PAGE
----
CVS/Walgreens Medication Restrictions

Your child wakes up with a cough, fever, and runny nose. The first thing that likely comes to mind is getting them the medication they need. This year there’s been no shortage of germs and viruses, and kids are suffering from illnesses at rates we haven’t seen recently.

We’re in the midst of what some call the ‘tripledemic.’ Yale Medicine defines this as “a collision of RSV (respiratory syncytial virus), flu, and COVID-19 to the extent that it might overwhelm hospital emergency departments.”

But what happens when the record number of diagnoses collides with pharmacies limiting how much parents can buy due to high demand and limited production?

It creates a secondary medical crisis – one that many parents face today.

Drugstore’s Current Limitations

Walgreens released a statement on December 20, 2022, stating, “Retailers nationwide are experiencing supplier fulfillment challenges due to increased demand of over-the-counter pediatric fever-reducing products.

“While Walgreens continues to have products to support our customers and patients, we have put into effect an online only purchase limit of 6 per online transaction to prevent excess purchasing behavior.”

That means there’s no limit to the medication a person can purchase – if they go to the store. However, they can only buy six fever-reducing products online during one transaction.

Rite Aid states that while they don’t have in-store purchasing limits, they’re limiting the online purchase of their 4-ounce grape-flavored Children’s Tylenol to five.

CVS hasn’t released an official statement, but they have set stricter limitations than Walgreens and Rite Aid. Currently, they only allow customers to purchase two children’s pain relief products, whether they buy them in person or online.

What Does This Mean for Parents?

Supply chain issues and high demand means parents don’t have access to the medications their children need.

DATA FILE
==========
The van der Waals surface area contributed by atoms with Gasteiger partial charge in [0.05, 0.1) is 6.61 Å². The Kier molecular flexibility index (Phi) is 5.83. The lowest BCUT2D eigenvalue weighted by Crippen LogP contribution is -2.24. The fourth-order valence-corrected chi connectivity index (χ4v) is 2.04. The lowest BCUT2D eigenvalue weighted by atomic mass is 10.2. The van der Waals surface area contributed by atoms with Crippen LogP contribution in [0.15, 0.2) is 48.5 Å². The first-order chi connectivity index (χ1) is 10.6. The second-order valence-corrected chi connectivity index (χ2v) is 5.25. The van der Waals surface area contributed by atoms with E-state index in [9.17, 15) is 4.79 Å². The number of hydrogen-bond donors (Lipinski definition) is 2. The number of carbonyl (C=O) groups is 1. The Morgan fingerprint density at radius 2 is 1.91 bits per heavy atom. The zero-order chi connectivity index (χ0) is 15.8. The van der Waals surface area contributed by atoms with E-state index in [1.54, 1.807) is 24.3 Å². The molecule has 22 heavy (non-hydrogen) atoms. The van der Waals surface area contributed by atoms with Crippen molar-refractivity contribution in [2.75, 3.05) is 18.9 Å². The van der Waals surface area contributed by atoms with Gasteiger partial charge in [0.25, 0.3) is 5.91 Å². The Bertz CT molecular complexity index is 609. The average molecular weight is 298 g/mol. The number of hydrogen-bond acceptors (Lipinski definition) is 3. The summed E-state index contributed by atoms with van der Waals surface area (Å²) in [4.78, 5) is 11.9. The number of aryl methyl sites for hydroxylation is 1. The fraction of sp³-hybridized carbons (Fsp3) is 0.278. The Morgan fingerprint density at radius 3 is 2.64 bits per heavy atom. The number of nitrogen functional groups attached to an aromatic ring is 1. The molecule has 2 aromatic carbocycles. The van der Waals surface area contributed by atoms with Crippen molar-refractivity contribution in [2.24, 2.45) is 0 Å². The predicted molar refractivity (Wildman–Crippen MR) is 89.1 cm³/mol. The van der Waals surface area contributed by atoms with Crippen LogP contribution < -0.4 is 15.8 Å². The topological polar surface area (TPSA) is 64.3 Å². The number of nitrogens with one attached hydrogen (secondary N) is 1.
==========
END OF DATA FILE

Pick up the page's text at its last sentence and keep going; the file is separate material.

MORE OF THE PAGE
If you go online today and look for cold medication at these pharmacies, you’ll see one thing in common – availability is dismal.

At, signs say “in-store only.” There are grayed-out boxes when trying to add items to a cart, indicating they can’t pick up the item at the local store and there’s no shipping available. The same is true at, with multiple “out of stock” signs. Walgreens is similar – with “Out of Stock at Your Store” and “Shipping Out of Stock” throughout the site.

You may think that these are only three stores and parents can buy elsewhere. But if you look closely at other retailers, there’s a similar pattern. Go to, and chewable children’s Tylenol isn’t available online. There’s also no infant pain reliever from well-known brands like Tylenol or Motrin on the site. It’s not just a Rite Aid, Walgreens, and CVS problem.

These limits paint a dire picture for parents whose children are living through these challenging medical times. It’s creating challenges for parents nationwide.

And the impact of these limits has unknown ramifications.

What’s The Solution?

There’s no real solution to the drugstore limits and overall shortages.

The Food and Drug Administration (FDA) states they can’t require companies to manufacture medications, but it’s working with drugmakers to “understand, mitigate and prevent or reduce the impact of intermittent or increased demand of certain products.”

Until medication availability returns to normal, the best thing parents can do is try to secure the medications for their children when they can.

Also, while different, it may be worth trying lesser-known brands with the same active ingredients. These generic substitutes and non-name-brands might be more readily available than big names like Tylenol and Motrin.

You can also talk to your pediatrician about what they suggest if your child has cold symptoms and you don’t have any medication. They might recommend giving your child the proper dosage by crushing adult medications and mixing them with foods like yogurt or ice cream. A word of caution – doctors do not recommend that you try to figure out these dosages on your own.

The doctor may also tell you when there’s no need for medication since not all fevers require treatment. Instead of trying to track down the medicine, they might say you can give them a cold bath, run a fan in their room or eat popsicles to keep their fever down.

It’s best to have a plan instead of figuring it out in the moment.

Also, you should know when you need to bring your child to the doctor and when they need to go to urgent care or even the emergency room.

It’s tough to know what to expect during uncertain times, but staying in touch with your pediatrician can help your family get through this season.

This article was produced and syndicated by Wealth of Geeks.